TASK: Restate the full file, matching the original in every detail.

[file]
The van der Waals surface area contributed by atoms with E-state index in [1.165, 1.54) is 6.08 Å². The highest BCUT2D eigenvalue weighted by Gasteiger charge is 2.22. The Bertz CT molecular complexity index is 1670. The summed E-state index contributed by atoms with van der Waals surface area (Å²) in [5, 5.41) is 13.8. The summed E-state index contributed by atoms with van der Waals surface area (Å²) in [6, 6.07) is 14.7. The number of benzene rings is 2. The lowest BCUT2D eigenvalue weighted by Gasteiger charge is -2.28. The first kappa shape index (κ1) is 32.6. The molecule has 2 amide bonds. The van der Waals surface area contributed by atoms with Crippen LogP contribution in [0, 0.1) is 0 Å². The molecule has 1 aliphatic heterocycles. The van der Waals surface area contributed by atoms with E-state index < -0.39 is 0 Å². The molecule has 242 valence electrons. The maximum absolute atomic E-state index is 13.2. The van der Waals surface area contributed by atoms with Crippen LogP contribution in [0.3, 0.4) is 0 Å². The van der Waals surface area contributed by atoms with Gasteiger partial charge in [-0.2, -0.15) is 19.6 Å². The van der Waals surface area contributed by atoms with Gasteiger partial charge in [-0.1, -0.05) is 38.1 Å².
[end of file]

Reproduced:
The van der Waals surface area contributed by atoms with E-state index in [1.165, 1.54) is 6.08 Å². The highest BCUT2D eigenvalue weighted by Gasteiger charge is 2.22. The Bertz CT molecular complexity index is 1670. The summed E-state index contributed by atoms with van der Waals surface area (Å²) in [5, 5.41) is 13.8. The summed E-state index contributed by atoms with van der Waals surface area (Å²) in [6, 6.07) is 14.7. The number of benzene rings is 2. The lowest BCUT2D eigenvalue weighted by Gasteiger charge is -2.28. The first kappa shape index (κ1) is 32.6. The molecule has 2 amide bonds. The van der Waals surface area contributed by atoms with Crippen LogP contribution in [0, 0.1) is 0 Å². The molecule has 1 aliphatic heterocycles. The van der Waals surface area contributed by atoms with E-state index < -0.39 is 0 Å². The molecule has 242 valence electrons. The maximum absolute atomic E-state index is 13.2. The van der Waals surface area contributed by atoms with Crippen LogP contribution in [0.3, 0.4) is 0 Å². The van der Waals surface area contributed by atoms with Gasteiger partial charge in [-0.2, -0.15) is 19.6 Å². The van der Waals surface area contributed by atoms with Gasteiger partial charge in [-0.1, -0.05) is 38.1 Å².